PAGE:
b nourished
New-kids-on-the-block-Superfoods-youre-not-eating-yet_16001435_800828415_1_14058169_500.jpg
New kids on the block: Superfoods you're not eating (yet!)
by Laurel |  Jul 27, 2012

Blueberries, dark chocolate, kale, spinach, pomegranates - you probably know all of these "superfoods" and, if you're health conscious, have added them into your diet to boost energy levels, prevent cancer and other diseases and get the most bang for your nutritional buck.

But move over, blueberries. There are some new superfoods on the block, and they may offer even more substantial health benefits! Here are the ones you should add to your next meal.

Kelp

Love sushi? Well, here's yet another reason to nosh on this Japanese specialty. Kelp, also known as seaweed, is the brown-black sheet that holds sushi rolls together, but it can be used on a number of other dishes as well. Loaded with vitamin K, calcium and tons of antioxidants, this low-cal ingredient has serious cancer-fighting powers and may promote healthy blood vessels, bones and muscles.

It is commonly sold in sheets for use in sushi and other Japanese dishes, but try it powdered and add it to meatballs and soups for an extra kick of nutrients.

Chia seeds

You know flaxseeds are great at keeping you full and giving plenty of omega-3 fatty acids, but try chia seeds for even more of a healthful kick to your meals. Chia seeds have a nutty flavor, and just one tablespoon of them has as much fiber as a bowl of oatmeal. They are also the richest plant source of omega-3s, and contain more than salmon! Iron and calcium also make these a good pick for women.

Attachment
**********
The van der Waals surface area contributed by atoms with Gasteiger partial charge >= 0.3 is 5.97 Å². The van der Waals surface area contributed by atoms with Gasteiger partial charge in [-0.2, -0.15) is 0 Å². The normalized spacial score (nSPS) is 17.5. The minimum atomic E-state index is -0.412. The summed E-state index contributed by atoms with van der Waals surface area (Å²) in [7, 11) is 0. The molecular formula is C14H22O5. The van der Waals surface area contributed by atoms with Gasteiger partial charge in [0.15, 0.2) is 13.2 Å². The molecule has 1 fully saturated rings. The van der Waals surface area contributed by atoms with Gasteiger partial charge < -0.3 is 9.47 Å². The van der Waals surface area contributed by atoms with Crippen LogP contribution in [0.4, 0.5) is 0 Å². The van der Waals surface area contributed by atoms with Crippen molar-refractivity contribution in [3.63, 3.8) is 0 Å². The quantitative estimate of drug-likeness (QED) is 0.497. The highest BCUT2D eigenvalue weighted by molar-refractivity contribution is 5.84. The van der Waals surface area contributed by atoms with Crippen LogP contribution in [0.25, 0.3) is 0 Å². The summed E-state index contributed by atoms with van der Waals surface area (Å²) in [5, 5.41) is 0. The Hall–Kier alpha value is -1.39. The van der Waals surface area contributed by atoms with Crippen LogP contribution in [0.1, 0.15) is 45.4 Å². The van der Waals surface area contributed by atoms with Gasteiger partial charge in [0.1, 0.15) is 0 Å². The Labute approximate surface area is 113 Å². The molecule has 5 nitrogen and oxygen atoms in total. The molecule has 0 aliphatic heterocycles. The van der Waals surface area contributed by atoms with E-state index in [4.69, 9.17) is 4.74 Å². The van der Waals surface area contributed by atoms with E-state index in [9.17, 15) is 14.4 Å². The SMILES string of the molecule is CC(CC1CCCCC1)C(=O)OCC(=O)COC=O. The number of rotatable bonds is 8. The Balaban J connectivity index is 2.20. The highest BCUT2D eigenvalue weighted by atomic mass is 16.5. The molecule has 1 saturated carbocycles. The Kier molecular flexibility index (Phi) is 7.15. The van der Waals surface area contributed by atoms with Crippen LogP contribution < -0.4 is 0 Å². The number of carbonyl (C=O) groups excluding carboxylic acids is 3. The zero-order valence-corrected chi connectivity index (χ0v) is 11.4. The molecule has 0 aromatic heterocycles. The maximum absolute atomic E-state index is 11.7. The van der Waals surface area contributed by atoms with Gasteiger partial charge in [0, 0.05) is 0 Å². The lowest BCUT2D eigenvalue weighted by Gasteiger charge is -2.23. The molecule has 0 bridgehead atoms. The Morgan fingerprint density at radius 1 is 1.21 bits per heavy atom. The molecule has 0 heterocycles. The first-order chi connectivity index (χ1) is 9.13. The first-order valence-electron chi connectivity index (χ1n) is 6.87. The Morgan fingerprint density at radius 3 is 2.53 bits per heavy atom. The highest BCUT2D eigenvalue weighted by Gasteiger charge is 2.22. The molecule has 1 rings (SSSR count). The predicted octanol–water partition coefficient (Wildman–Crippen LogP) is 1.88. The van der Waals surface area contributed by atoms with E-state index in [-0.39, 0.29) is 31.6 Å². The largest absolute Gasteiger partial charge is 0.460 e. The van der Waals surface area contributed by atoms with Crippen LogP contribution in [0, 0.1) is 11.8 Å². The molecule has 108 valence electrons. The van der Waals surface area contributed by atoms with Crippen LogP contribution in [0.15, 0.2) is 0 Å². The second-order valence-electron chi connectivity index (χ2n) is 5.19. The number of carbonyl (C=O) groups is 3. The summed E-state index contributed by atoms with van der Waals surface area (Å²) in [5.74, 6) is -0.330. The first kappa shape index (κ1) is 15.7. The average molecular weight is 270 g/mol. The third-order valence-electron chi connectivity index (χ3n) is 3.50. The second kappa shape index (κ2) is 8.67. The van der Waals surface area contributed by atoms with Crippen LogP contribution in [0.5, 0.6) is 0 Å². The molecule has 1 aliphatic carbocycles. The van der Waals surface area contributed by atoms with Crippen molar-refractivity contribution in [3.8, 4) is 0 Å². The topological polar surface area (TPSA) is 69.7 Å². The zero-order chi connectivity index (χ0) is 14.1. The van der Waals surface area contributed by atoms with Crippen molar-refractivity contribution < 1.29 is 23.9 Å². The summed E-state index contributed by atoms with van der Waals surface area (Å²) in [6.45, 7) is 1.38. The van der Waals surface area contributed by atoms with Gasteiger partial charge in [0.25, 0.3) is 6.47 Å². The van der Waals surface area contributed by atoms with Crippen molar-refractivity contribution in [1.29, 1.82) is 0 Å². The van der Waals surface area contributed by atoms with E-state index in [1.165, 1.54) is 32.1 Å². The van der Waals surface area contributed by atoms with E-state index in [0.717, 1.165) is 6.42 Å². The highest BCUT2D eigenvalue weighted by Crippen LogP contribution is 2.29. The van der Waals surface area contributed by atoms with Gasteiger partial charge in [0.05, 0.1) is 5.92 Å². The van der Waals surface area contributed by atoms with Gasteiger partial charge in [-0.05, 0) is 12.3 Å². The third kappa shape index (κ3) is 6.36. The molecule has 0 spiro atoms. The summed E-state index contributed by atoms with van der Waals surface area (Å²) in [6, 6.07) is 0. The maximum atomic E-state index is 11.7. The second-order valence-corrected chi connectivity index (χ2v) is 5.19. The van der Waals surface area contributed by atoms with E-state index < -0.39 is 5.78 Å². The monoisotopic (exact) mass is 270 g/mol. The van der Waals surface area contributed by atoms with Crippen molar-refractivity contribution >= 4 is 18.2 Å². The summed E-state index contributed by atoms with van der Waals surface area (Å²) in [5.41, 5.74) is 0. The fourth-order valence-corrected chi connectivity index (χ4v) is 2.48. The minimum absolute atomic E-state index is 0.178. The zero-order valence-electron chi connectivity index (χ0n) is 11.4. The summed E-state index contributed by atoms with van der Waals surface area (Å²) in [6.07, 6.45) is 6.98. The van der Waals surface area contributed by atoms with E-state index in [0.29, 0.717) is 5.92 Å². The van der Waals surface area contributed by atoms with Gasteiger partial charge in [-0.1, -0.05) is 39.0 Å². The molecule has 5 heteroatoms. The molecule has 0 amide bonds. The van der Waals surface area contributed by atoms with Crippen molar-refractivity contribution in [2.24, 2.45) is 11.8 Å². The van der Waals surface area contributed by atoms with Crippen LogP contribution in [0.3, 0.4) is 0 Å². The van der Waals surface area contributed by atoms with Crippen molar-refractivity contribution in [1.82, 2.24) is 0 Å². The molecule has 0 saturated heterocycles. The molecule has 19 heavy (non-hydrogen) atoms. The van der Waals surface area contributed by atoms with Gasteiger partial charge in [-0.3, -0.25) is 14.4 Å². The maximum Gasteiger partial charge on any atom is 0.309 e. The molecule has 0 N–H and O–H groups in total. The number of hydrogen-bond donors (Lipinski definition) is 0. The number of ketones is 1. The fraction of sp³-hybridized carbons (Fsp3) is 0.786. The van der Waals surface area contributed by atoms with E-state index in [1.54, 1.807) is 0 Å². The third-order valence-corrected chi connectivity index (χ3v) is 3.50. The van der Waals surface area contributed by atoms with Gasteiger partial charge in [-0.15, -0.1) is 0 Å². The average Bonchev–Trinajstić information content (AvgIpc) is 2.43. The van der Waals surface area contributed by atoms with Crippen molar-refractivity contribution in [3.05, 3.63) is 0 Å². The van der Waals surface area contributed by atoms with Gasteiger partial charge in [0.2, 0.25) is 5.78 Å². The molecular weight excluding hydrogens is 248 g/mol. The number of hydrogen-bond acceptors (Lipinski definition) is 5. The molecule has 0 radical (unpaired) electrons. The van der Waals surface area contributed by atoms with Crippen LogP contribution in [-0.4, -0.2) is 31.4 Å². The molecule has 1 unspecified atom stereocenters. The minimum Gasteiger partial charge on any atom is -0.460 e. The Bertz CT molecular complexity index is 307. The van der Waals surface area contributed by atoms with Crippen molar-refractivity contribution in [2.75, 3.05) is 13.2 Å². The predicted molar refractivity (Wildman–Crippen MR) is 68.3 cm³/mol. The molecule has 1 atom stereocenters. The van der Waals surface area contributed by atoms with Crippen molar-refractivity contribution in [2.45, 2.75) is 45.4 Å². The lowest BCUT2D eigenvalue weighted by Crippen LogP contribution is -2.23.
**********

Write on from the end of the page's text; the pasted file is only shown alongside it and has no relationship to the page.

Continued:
Sprinkle these seeds on cereal, salads and stir-fries. You can also use them like tapioca to thicken pudding - when they absorb liquid, they have a gel-like texture that is super filling.

Jicama

Think all root veggies are loaded with carbs and sugar? Jicama might just prove you wrong. This root veggie is sweet and crunchy but not as carb-laden as a potato. Although it's a great source of potassium and vitamin C, perhaps its best feature is its inulin, a fiber that works as a prebiotic to promote "good" bacteria in your gut. This can make digestion easier and reduce bloating.

Because it's pretty neutral in flavor, you can sub jicama pretty much anywhere you'd use water chestnuts. It's also great in slaws, salsas, tacos and salads. 

tags:
Pin It

shop at blissworld

and earn points+perks

  • FREE SHIPPING ON ORDERS OVER $50
  • FREE SAMPLES WITH YOUR ORDERS
  • EARN POINTS BY BEING A BLISS 'GLOW'-IT-ALL